According to one embodiment, the file system operates as follows. The file directory (110) includes a list of each user data file stored in the NAND flash memory. Each file listed in the file directory (110) (e.g. File 1) is associated with a file like table (114). The file link table (114) contains multiple entries, or link fragments (E1, E2, . . . E8). The entries in the file link table (114) each correspond to a fragment of a user data file stored in the NAND flash memory (104).
For example, for a user file, File 1, having 8 fragments, the file system may work as follows. The file directory (110) in NOR flash (102) lists File 1 as a file which is stored in NAND flash (104). File 1 is associated with a file link table (114). Each entry in the file link table (114) links to a fragment of the user file stored in NAND flash (104): E1 links to fragment 1 in sector 1, E2 links to fragment 2 in sector 2, etc.
Thus, a user file stored in fragments in NAND flash memory may be accessed by first accessing the file directory in NOR flash memory. The file directory points to the file link table for the user file. The file link table is also stored in NOR flash memory. The file link table links to each fragment of the file in NAND flash memory, thereby allowing read or write access to the entire user file.
The control structures stored in NOR flash memory may also include additional information related to the user data, including, but not limited to block information (112) and sector headers (116).
The block information control structure (112) may store specific information related to each block of the NAND flash memory (120, 122). For example, the block information control structure may include information related to the status of a NAND flash block or other information about the block.
The sector header information control structure (116) may contain fragment state information for each fragment stored in a sector within a NAND block. The sector header information may also include power loss recovery (PLR) information for each sector. For example, each sector header (H1, H2, . . . , H8) may contain one or more power loss recovery bits. These bits may be used to determine the state of a given sector when a power loss occurs.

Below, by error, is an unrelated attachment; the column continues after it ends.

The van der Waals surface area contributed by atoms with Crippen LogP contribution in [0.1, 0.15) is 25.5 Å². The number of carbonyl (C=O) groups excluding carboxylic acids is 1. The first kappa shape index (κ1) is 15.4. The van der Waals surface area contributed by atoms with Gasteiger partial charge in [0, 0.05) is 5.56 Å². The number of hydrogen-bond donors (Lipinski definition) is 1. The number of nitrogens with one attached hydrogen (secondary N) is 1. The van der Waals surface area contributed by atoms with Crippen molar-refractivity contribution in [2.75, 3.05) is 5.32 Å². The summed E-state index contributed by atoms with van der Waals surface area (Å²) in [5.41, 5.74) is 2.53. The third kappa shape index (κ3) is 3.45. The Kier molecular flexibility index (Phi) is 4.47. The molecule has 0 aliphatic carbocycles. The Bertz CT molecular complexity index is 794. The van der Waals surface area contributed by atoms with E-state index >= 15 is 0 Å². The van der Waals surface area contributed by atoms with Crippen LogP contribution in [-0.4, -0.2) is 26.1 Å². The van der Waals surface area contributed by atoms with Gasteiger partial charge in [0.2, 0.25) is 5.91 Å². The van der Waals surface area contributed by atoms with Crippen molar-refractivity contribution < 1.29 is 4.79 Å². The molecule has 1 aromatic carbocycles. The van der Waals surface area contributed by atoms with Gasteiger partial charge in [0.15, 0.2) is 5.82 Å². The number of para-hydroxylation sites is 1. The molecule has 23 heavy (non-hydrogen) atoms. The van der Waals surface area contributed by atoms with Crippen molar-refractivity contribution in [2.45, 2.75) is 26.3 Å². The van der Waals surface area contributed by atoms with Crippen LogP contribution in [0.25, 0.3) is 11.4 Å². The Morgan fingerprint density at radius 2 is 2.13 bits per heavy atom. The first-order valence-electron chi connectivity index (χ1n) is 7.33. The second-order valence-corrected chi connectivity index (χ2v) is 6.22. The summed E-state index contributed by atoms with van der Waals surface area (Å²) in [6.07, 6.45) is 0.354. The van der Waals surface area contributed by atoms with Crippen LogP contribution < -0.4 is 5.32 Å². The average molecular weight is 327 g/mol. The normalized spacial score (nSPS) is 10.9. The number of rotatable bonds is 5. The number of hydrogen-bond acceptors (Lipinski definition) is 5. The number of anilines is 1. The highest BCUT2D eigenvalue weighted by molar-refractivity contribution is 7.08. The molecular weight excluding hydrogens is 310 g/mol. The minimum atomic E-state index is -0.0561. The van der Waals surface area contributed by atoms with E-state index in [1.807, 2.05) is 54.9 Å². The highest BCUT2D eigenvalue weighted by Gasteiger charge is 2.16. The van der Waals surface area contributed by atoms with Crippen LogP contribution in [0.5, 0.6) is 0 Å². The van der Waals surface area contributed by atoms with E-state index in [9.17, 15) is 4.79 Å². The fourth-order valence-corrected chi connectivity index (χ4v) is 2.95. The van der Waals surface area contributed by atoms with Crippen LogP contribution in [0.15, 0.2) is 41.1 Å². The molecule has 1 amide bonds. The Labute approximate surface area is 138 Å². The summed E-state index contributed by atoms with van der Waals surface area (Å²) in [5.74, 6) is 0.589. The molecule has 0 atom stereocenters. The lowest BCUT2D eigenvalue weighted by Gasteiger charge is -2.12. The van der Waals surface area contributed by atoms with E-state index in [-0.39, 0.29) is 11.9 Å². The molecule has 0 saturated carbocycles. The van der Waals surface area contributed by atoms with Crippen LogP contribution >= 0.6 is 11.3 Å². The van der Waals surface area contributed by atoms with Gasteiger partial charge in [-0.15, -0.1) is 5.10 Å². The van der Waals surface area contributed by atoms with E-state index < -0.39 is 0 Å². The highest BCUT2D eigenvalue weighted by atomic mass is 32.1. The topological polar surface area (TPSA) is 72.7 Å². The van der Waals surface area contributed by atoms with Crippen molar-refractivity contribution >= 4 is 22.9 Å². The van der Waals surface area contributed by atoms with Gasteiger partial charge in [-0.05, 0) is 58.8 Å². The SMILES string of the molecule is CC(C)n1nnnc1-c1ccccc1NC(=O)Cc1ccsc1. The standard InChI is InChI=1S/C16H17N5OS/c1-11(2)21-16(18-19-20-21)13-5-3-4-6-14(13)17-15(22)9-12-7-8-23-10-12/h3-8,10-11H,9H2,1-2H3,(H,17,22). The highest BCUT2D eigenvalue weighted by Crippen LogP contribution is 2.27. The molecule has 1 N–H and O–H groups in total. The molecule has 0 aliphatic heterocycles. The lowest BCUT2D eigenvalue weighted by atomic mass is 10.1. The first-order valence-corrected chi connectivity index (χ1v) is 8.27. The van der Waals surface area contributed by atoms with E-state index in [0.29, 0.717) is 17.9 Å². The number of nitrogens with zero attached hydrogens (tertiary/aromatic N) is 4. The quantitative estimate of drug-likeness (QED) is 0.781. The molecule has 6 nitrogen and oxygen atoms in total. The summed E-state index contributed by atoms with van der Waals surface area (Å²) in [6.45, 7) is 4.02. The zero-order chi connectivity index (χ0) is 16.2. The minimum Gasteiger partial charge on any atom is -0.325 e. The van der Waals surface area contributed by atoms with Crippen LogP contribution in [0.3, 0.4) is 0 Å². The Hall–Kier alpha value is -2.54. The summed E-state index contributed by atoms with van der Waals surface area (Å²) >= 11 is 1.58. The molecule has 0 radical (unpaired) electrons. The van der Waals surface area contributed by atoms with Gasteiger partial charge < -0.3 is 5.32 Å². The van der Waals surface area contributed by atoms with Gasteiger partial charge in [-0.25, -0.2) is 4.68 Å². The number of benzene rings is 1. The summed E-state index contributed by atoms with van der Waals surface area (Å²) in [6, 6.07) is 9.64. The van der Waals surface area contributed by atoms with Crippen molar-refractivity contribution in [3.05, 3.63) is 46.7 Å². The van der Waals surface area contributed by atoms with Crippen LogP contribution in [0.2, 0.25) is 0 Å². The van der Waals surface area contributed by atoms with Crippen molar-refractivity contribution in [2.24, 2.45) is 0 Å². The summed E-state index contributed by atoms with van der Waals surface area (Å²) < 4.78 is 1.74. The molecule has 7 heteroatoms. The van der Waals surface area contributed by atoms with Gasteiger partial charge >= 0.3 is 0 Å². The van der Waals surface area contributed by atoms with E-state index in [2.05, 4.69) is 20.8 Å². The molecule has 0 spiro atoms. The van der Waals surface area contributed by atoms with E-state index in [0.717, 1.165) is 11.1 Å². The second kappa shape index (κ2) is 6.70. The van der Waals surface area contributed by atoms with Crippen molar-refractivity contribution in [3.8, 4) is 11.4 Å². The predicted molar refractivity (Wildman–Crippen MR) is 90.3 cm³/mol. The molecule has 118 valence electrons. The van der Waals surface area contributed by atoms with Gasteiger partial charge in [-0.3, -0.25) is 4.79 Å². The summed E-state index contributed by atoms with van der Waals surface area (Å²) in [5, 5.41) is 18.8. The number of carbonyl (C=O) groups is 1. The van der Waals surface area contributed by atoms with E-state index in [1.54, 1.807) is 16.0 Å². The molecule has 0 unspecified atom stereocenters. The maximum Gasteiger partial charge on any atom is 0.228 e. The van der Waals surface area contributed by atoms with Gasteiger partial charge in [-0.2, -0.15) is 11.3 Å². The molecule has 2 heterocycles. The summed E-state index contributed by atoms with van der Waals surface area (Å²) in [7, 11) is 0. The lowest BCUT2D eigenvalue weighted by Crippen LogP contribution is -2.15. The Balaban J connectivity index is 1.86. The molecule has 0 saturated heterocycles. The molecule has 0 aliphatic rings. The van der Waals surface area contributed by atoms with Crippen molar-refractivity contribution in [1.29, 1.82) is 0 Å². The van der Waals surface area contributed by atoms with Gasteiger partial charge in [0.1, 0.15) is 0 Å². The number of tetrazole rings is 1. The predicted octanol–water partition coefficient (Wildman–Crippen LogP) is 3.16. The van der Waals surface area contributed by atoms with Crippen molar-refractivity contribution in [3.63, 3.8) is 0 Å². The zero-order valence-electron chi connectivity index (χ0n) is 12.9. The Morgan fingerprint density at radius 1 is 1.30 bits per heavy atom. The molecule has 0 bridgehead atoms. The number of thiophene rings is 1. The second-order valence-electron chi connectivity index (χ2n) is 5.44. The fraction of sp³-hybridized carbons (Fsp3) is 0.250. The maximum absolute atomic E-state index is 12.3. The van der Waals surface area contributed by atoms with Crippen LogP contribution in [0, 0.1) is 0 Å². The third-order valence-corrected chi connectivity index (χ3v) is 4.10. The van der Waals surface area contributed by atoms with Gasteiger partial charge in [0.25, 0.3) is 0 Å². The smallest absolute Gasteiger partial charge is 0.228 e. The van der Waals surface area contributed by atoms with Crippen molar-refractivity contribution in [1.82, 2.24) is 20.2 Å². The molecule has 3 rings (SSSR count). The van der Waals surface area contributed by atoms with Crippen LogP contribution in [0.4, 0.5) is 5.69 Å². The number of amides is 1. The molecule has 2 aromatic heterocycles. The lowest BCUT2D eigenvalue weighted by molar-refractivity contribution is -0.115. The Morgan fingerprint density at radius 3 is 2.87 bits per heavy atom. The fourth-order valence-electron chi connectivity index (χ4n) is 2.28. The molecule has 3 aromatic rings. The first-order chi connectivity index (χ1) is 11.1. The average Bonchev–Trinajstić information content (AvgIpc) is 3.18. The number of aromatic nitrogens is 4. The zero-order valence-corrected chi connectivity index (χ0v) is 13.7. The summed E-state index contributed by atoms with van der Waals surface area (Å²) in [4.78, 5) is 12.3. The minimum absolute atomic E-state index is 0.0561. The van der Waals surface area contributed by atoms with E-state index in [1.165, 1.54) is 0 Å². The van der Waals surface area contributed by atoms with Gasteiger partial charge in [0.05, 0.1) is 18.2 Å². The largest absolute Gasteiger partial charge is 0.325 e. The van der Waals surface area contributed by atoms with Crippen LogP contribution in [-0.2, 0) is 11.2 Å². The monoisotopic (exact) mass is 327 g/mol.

FIG. 2 is a flow diagram illustrating a write operation according to one embodiment. A write operation may include a write of a new user data file, or an update to an existing user data file. Upon initiation of a write operation, file information for the user data file is created in a NOR flash memory block (202). The file information is one type of control structure that may be stored in the NOR flash, and may include information such as, but not limited to, the file name, date, and file size.
A corresponding entry for the file is created in the NOR block file directory (204). The file directory entry will ultimately link to the file link table, allowing access to the data file.
After the file directory entry has been created, a fragment of the user data file may be written to the NAND block (206). In one embodiment, the fragment may be written to a sector within the NAND block.
The fragment state is recorded in the NOR block (208). The fragment state may be written to a sector header control structure within the NOR block. In one embodiment, a fragment state bit in the sector header may be set when the fragment write is initiated, and a second fragment state bit may be set when the fragment write has completed. In this manner, power loss recovery (PLR) information may be tracked in the NOR control structure.
A link table entry is also created in the NOR block for the user data file (210). The link table entry links each of the file fragments together, allowing access of the user data file through the file directory.
If there are additional fragments in the user file (212), each of these fragments will be written to the NAND block (206), a fragment state will be recorded in the NOR block, and a link table entry will be created in the NOR block.
The order of operations during a file write is not critical. For example, creation of file information in the NOR block (202) and creation of an entry in the file directory in the NOR block (204) may occur in a different order than shown. Furthermore, writing of the fragment to NAND memory, recording of the fragment state in NOR memory, and creation of the link table entry for the fragment may occur in any order.
FIG. 3 is a flow diagram illustrating file system initialization according to one embodiment. Upon initialization of the file system, the NOR blocks within a NOR flash memory device are scanned to determine whether a power loss has occurred (302). In one embodiment, each NOR block may have power loss recovery (PLR) bits associated with the block to indicate if the NOR block was being written when power was lost.
If the NOR block scan (302) indicates that a power loss has occurred, data recovery for the NOR blocks is initiated to recover NOR block data (304).
Next, random access memory (RAM) control structures may be setup or initialized based on the data in the NOR blocks (306). The RAM control structures may be used to organize a subset of the flash control information in RAM. Reordering some of the flash control information in RAM helps eliminate scanning the flash for the information, thus allowing faster access to the control information.